It was a morbid place of gray concrete, narrow corridors, iron doors, and cold light. Not a place where anybody could feel comfortable, especially not children.
Joseph and Magda Goebbels did not want their six children to live “in a world without Hitler.”
It was the end of April 1945. These were the final days of their lives, but the children did not know that.
There was twelve-year-old Helga, her eyes and dark hair were like her father’s, the Head of the Reich’s Ministry of Public Enlightenment and Propaganda, Joseph Goebbels.
There was also Hilde, eleven years old, a brunette, who would have become a real beauty if she’d been allowed to grow up.
Then, there was eight-year-old Holde, Hedda at six years old, and finally Heide, the youngest aged four.
Helmut was the only son. He was nine years old and often described as a bit dreamy.
The children’s names all started with the letter “H” in honor of their Uncle Hitler.
On April 22, 1945, the Goebbels family was ready
The family of eight was in a state of turmoil because they had to vacate their apartment in Berlin on the Hermann-Goering-Strasse. The mother and father packed suitcases and quickly dressed their children in hats and coats.
It was also a farewell forever for Käthe Hübner, the children’s governess, whom the children affectionately called “Hübi.”
“We’re going to visit the Führer in his bunker now,” said young Helmut. “Are you coming?”
The young nanny stayed behind. She was powerless to intervene. All she could do was watch as Magda Goebbels rounded up her flock of children and voluntarily followed the Führer into the depths of what would become his tomb.
By the end of April 1945, Berlin — the once proud capital of a Reich that was supposed to last one thousand years — was in ruins. Devastating Allied air raids had laid waste to the monuments and buildings that, according to Joseph Goebbels’s rhetoric, should never have been touched.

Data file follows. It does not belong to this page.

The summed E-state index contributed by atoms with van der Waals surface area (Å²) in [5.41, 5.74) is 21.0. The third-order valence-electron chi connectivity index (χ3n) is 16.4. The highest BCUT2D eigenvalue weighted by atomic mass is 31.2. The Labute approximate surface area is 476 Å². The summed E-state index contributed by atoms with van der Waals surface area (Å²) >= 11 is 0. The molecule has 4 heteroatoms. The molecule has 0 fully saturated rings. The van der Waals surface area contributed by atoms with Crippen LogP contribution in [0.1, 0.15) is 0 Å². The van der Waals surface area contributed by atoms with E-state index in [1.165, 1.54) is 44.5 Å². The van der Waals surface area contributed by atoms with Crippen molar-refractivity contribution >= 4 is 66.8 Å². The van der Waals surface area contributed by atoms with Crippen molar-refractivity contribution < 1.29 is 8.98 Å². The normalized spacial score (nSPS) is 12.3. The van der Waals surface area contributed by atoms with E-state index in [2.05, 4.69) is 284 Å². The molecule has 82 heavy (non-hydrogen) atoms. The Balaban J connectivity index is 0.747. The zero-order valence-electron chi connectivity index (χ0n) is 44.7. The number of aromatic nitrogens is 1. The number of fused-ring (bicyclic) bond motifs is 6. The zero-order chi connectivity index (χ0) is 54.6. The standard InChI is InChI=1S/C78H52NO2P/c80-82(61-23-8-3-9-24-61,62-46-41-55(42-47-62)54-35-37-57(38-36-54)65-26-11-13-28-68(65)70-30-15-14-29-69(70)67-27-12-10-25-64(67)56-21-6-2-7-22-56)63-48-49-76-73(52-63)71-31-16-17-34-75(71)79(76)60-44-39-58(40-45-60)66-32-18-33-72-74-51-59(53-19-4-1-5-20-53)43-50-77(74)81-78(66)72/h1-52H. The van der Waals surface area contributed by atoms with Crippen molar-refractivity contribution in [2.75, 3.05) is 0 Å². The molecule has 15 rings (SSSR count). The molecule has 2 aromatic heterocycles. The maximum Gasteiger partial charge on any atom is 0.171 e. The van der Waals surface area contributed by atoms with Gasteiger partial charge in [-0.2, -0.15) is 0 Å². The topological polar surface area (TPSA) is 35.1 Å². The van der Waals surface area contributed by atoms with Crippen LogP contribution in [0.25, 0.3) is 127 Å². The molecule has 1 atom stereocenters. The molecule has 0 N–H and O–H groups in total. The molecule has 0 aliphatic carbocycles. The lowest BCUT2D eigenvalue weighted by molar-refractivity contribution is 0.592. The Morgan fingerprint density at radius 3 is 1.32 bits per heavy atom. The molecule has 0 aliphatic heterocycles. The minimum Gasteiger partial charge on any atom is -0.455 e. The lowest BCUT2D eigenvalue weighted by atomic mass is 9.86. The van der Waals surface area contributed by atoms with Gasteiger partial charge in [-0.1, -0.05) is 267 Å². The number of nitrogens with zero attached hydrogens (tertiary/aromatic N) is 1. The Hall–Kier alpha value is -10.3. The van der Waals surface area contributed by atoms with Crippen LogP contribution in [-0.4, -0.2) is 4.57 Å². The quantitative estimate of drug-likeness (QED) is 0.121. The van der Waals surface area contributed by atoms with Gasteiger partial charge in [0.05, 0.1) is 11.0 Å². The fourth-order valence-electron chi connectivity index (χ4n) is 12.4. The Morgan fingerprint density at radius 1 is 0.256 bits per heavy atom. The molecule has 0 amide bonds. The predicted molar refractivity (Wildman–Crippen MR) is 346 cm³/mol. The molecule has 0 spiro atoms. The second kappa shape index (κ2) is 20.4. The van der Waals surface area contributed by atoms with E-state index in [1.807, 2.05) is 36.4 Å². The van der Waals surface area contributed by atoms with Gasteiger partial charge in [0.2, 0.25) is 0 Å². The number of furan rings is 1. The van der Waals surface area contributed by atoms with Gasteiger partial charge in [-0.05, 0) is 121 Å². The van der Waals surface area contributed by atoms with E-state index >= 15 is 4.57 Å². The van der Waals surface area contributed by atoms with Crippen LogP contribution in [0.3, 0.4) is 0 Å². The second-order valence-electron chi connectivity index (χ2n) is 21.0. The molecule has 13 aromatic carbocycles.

It did not take long for the Goebbels’s children to descend deep underground into the cavernous depths of the Führer Bunker. It was a morbid place of gray concrete, narrow corridors, iron doors, and cold light. Not a place where anybody could feel comfortable, especially not children.
Soldiers of the victorious Red Army were only a few hundred yards away. Everybody in the bunker tried to convince the Goebbels to take their children to safety.
Hanna Reitsch, the famous aviatrix, who set 40 altitude records in gliding and unpowered flight during and after the war, said, “My God, Mrs. Goebbels, even if I have to fly 20 times to get the children out, they can not stay here.” But the First lady of the Third Reich, whom Adolf Hitler addressed as “Gnädige Frau” or “Ma’am,” was resolute in her decision.
“My children should rather die than live in shame and ridicule,” said Magda Goebbels. Furthermore, Joseph Goebbels feared that Stalin would have his children spirited off to Moscow and then drilled as communists. “No, it’s better that we take them with us,” she concluded.
On April 30, 1945, at about 3:30 pm, Adolf Hitler put a bullet in his head. Eva Braun, his newly wedded wife, died alongside him. This double suicide was the signal Magda Goebbels needed.